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Tax Tips for Starting a Small Business

Posted by Concannon Miller on Wed, May 4, 2016

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tax_tips_for_starting_a_business.jpgThere is a lot to consider when launching a new business. You’ll need a business plan. You’ll need financing. And you’ll need to make some tax and accounting decisions.

A Small Business Development Center is a great organization to contact for assistance on the first two. These organizations specialize in helping start-ups – and for free. You can find your closest center here.

We can help with the tax and accounting decisions. To get you started, here are five tax tips the IRS recommends every new business should undertake:

Business Structure:  An early choice you need to make is to decide on the type of structure for your business.The most common types are sole proprietor, partnership and corporation. The type of business you choose will determine which tax forms you will file.

There is a lot to consider tax-wise on choosing your business structure – we can help you weigh the pros and cons of the different entities.

Business Taxes: There are four general types of business taxes. They are income tax, self-employment tax, employment tax and excise tax. In most cases, the types of tax your business pays depends on the type of business structure you set up (see above). You may need to make estimated tax payments. If you do, use IRS Direct Pay to pay them. It’s the fast, easy and secure way to pay from your checking or savings account.

Employer Identification Number: You may need to get an EIN for federal tax purposes. Search “Do you need an EIN” on IRS.gov to find out if you need this number. If you do need one, you can apply for it online.

Accounting Method:  An accounting method is a set of rules that you use to determine when to report income and expenses. You must use a consistent method.

The two that are most common are the cash and accrual methods. Under the cash method, you normally report income and deduct expenses in the year that you receive or pay them. Under the accrual method, you generally report income and deduct expenses in the year that you earn or incur them. This is true even if you get the income or pay the expense in a later year.

Again, there are pros and cons to both methods and we can help you figure out what would be best for your new business.

Employee Health Care: The Small Business Health Care Tax Credit helps small businesses and tax-exempt organizations pay for health care coverage they offer their employees. A small employer is eligible for the credit if it has fewer than 25 employees who work full-time, or a combination of full-time and part-time. The maximum credit is 50 percent of premiums paid for small business employers and 35 percent of premiums paid for small tax-exempt employers, such as charities.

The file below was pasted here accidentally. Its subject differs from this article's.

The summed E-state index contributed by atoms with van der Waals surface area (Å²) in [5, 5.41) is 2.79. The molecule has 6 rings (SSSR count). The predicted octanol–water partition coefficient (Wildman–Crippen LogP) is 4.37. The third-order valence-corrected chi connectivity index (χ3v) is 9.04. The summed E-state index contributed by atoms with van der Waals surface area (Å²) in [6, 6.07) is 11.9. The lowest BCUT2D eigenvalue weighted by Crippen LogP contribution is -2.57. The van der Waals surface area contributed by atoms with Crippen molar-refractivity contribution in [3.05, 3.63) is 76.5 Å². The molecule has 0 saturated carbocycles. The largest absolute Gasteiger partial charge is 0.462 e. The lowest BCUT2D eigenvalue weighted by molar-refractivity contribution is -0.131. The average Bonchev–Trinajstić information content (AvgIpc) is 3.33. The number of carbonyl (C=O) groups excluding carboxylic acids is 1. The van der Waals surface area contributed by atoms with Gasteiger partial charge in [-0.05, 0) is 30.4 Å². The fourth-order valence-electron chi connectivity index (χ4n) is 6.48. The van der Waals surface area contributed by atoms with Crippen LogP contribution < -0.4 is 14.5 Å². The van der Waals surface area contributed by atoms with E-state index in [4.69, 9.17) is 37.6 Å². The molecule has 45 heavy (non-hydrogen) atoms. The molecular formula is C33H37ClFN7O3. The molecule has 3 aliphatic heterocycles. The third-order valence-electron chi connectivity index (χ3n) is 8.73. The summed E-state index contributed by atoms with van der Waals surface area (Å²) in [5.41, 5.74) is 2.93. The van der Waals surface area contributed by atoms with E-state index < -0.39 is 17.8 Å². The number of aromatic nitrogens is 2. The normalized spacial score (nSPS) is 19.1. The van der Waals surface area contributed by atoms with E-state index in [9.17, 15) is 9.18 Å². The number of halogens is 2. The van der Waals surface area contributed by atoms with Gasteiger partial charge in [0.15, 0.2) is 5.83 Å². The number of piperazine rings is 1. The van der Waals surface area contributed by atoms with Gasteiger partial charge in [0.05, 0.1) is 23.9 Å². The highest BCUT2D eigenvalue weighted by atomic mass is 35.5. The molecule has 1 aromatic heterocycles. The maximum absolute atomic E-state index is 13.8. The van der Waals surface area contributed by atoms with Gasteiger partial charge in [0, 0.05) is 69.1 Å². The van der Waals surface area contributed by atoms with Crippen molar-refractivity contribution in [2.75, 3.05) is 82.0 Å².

The employer shared responsibility provisions of the Affordable Care Act affect employers generally 50 full-time employees or a combination of full-time and part-time employees. These employers’ are called applicable large employers. ALEs must either offer minimum essential coverage that is “affordable” and that provides “minimum value” to their full-time employees (and their dependents), or potentially make an employer shared responsibility payment to the IRS. The vast majority of employers will fall below the ALE threshold number of employees and, therefore, will not be subject to the employer shared responsibility provisions.

The IRS offers more guidance for new businesses on its Small Business and Self-Employed Tax Center. Or reach out to us for personalized guidance at info@concannonmiller.com or 888-433-1515.

Topics: Business consulting

Concannon Miller’s unique, holistic and intimate approach to financial health sets us apart from smaller CPA firms with more limited resources as well as mega firms where mid-sized clients struggle for attention. Contact us here to talk about improving your business.

This communication is designed to provide accurate and authoritative information in regard to the subject matter covered at the time it was published. However, the general information herein is not intended to be nor should it be treated as tax, legal, or accounting advice. Additional issues could exist that would affect the tax treatment of a specific transaction and, therefore, taxpayers should seek advice from an independent tax advisor based on their particular circumstances before acting on any information presented. This information is not intended to be nor can it be used by any taxpayer for the purposes of avoiding tax penalties.

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